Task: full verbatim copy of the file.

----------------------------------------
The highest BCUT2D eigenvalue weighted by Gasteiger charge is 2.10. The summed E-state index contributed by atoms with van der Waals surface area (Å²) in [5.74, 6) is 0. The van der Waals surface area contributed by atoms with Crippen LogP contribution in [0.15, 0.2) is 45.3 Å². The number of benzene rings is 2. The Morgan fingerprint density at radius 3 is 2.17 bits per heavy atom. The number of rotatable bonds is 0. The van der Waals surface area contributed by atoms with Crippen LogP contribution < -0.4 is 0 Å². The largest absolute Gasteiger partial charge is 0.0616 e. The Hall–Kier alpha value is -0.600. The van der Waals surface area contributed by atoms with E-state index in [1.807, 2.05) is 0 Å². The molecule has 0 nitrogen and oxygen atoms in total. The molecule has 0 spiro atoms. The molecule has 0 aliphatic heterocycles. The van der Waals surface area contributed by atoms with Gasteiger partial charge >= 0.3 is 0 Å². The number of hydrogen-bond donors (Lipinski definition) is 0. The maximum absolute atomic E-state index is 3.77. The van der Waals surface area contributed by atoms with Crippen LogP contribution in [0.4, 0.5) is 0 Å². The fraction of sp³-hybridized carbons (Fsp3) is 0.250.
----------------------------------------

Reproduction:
The highest BCUT2D eigenvalue weighted by Gasteiger charge is 2.10. The summed E-state index contributed by atoms with van der Waals surface area (Å²) in [5.74, 6) is 0. The van der Waals surface area contributed by atoms with Crippen LogP contribution in [0.15, 0.2) is 45.3 Å². The number of benzene rings is 2. The Morgan fingerprint density at radius 3 is 2.17 bits per heavy atom. The number of rotatable bonds is 0. The van der Waals surface area contributed by atoms with Crippen LogP contribution < -0.4 is 0 Å². The largest absolute Gasteiger partial charge is 0.0616 e. The Hall–Kier alpha value is -0.600. The van der Waals surface area contributed by atoms with E-state index in [1.807, 2.05) is 0 Å². The molecule has 0 nitrogen and oxygen atoms in total. The molecule has 0 spiro atoms. The molecule has 0 aliphatic heterocycles. The van der Waals surface area contributed by atoms with Gasteiger partial charge >= 0.3 is 0 Å². The number of hydrogen-bond donors (Lipinski definition) is 0. The maximum absolute atomic E-state index is 3.77. The van der Waals surface area contributed by atoms with Crippen LogP contribution in [0.4, 0.5) is 0 Å². The fraction of sp³-hybridized carbons (Fsp3) is 0.250.